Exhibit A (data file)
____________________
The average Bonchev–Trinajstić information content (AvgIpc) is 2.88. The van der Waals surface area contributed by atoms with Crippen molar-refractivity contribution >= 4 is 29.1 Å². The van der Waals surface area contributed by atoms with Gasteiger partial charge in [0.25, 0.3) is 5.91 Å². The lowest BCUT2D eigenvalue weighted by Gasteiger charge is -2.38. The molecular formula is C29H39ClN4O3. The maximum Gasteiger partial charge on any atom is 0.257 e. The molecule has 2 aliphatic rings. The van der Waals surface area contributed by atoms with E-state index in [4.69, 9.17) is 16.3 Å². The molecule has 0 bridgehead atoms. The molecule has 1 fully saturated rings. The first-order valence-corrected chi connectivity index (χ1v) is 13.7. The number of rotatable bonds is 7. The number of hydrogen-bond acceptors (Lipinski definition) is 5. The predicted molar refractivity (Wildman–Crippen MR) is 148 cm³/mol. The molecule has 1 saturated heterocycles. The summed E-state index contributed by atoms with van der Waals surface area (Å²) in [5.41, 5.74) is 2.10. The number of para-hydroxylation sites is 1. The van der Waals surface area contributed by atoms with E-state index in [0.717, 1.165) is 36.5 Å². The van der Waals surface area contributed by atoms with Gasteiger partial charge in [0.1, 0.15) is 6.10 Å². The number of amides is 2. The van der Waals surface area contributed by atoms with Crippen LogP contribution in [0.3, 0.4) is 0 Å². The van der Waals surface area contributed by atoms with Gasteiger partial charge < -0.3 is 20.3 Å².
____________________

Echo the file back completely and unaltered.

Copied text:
The average Bonchev–Trinajstić information content (AvgIpc) is 2.88. The van der Waals surface area contributed by atoms with Crippen molar-refractivity contribution >= 4 is 29.1 Å². The van der Waals surface area contributed by atoms with Gasteiger partial charge in [0.25, 0.3) is 5.91 Å². The lowest BCUT2D eigenvalue weighted by Gasteiger charge is -2.38. The molecular formula is C29H39ClN4O3. The maximum Gasteiger partial charge on any atom is 0.257 e. The molecule has 2 aliphatic rings. The van der Waals surface area contributed by atoms with E-state index in [4.69, 9.17) is 16.3 Å². The molecule has 0 bridgehead atoms. The molecule has 1 fully saturated rings. The first-order valence-corrected chi connectivity index (χ1v) is 13.7. The number of rotatable bonds is 7. The number of hydrogen-bond acceptors (Lipinski definition) is 5. The predicted molar refractivity (Wildman–Crippen MR) is 148 cm³/mol. The molecule has 1 saturated heterocycles. The summed E-state index contributed by atoms with van der Waals surface area (Å²) in [5.41, 5.74) is 2.10. The number of para-hydroxylation sites is 1. The van der Waals surface area contributed by atoms with E-state index in [0.717, 1.165) is 36.5 Å². The van der Waals surface area contributed by atoms with Gasteiger partial charge in [0.1, 0.15) is 6.10 Å². The number of amides is 2. The van der Waals surface area contributed by atoms with Crippen LogP contribution in [0.3, 0.4) is 0 Å². The van der Waals surface area contributed by atoms with Gasteiger partial charge < -0.3 is 20.3 Å².